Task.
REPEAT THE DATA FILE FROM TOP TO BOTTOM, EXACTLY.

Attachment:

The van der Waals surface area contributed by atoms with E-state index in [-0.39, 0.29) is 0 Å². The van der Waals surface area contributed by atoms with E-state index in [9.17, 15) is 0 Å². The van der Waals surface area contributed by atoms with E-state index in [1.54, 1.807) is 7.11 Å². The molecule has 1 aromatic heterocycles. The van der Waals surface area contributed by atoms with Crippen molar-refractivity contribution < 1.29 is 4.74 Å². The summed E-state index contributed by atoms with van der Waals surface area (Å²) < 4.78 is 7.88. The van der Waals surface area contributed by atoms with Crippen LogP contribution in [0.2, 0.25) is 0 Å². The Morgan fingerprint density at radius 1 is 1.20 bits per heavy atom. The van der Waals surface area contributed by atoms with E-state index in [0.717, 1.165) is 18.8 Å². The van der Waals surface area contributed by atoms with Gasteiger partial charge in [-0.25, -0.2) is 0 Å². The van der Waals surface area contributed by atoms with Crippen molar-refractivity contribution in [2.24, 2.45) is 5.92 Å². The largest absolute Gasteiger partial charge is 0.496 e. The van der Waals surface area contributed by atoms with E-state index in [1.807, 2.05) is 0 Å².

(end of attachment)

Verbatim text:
The van der Waals surface area contributed by atoms with E-state index in [-0.39, 0.29) is 0 Å². The van der Waals surface area contributed by atoms with E-state index in [9.17, 15) is 0 Å². The van der Waals surface area contributed by atoms with E-state index in [1.54, 1.807) is 7.11 Å². The molecule has 1 aromatic heterocycles. The van der Waals surface area contributed by atoms with Crippen molar-refractivity contribution < 1.29 is 4.74 Å². The summed E-state index contributed by atoms with van der Waals surface area (Å²) < 4.78 is 7.88. The van der Waals surface area contributed by atoms with Crippen LogP contribution in [0.2, 0.25) is 0 Å². The Morgan fingerprint density at radius 1 is 1.20 bits per heavy atom. The van der Waals surface area contributed by atoms with E-state index in [0.717, 1.165) is 18.8 Å². The van der Waals surface area contributed by atoms with Gasteiger partial charge in [-0.25, -0.2) is 0 Å². The van der Waals surface area contributed by atoms with Crippen molar-refractivity contribution in [2.24, 2.45) is 5.92 Å². The largest absolute Gasteiger partial charge is 0.496 e. The van der Waals surface area contributed by atoms with E-state index in [1.807, 2.05) is 0 Å².